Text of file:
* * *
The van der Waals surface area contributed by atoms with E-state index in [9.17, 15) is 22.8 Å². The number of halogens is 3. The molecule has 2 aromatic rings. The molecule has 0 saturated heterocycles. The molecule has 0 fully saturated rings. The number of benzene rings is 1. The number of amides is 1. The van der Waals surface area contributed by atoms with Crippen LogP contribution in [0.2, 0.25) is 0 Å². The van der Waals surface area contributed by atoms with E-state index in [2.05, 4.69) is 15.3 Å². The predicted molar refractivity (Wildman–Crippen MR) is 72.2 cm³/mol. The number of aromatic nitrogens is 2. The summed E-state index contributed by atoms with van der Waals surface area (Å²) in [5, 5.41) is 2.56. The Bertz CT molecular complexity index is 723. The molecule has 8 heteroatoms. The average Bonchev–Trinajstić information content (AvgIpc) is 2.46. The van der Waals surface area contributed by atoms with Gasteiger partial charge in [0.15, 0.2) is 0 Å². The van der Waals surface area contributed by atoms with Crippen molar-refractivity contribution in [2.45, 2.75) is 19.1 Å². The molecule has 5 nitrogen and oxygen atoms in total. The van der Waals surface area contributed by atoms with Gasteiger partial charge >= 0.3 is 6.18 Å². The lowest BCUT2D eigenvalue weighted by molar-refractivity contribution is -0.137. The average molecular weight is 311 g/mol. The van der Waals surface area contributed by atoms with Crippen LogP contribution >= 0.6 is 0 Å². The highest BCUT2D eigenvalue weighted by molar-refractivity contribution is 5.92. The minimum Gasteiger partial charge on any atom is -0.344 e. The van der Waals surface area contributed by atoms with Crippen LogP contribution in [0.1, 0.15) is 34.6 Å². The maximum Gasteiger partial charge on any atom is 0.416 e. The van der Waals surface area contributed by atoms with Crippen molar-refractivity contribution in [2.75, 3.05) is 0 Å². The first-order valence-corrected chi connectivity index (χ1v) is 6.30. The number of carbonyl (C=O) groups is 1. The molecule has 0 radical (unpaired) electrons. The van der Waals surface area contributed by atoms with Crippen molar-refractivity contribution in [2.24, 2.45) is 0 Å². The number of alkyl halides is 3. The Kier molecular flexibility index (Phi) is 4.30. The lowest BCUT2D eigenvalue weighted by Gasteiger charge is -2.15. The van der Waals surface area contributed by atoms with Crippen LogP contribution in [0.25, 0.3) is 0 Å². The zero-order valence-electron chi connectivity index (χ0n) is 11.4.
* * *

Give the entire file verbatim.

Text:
The van der Waals surface area contributed by atoms with E-state index in [9.17, 15) is 22.8 Å². The number of halogens is 3. The molecule has 2 aromatic rings. The molecule has 0 saturated heterocycles. The molecule has 0 fully saturated rings. The number of benzene rings is 1. The number of amides is 1. The van der Waals surface area contributed by atoms with Crippen LogP contribution in [0.2, 0.25) is 0 Å². The van der Waals surface area contributed by atoms with E-state index in [2.05, 4.69) is 15.3 Å². The predicted molar refractivity (Wildman–Crippen MR) is 72.2 cm³/mol. The number of aromatic nitrogens is 2. The summed E-state index contributed by atoms with van der Waals surface area (Å²) in [5, 5.41) is 2.56. The Bertz CT molecular complexity index is 723. The molecule has 8 heteroatoms. The average Bonchev–Trinajstić information content (AvgIpc) is 2.46. The van der Waals surface area contributed by atoms with Gasteiger partial charge in [0.15, 0.2) is 0 Å². The van der Waals surface area contributed by atoms with Crippen molar-refractivity contribution in [2.45, 2.75) is 19.1 Å². The molecule has 5 nitrogen and oxygen atoms in total. The van der Waals surface area contributed by atoms with Gasteiger partial charge >= 0.3 is 6.18 Å². The lowest BCUT2D eigenvalue weighted by molar-refractivity contribution is -0.137. The average molecular weight is 311 g/mol. The van der Waals surface area contributed by atoms with Crippen LogP contribution >= 0.6 is 0 Å². The highest BCUT2D eigenvalue weighted by molar-refractivity contribution is 5.92. The minimum Gasteiger partial charge on any atom is -0.344 e. The van der Waals surface area contributed by atoms with Crippen LogP contribution in [0.1, 0.15) is 34.6 Å². The maximum Gasteiger partial charge on any atom is 0.416 e. The van der Waals surface area contributed by atoms with Crippen molar-refractivity contribution in [2.75, 3.05) is 0 Å². The first-order valence-corrected chi connectivity index (χ1v) is 6.30. The number of carbonyl (C=O) groups is 1. The molecule has 0 radical (unpaired) electrons. The van der Waals surface area contributed by atoms with Crippen molar-refractivity contribution in [2.24, 2.45) is 0 Å². The number of alkyl halides is 3. The Kier molecular flexibility index (Phi) is 4.30. The lowest BCUT2D eigenvalue weighted by Gasteiger charge is -2.15. The van der Waals surface area contributed by atoms with Crippen LogP contribution in [0.25, 0.3) is 0 Å². The zero-order valence-electron chi connectivity index (χ0n) is 11.4.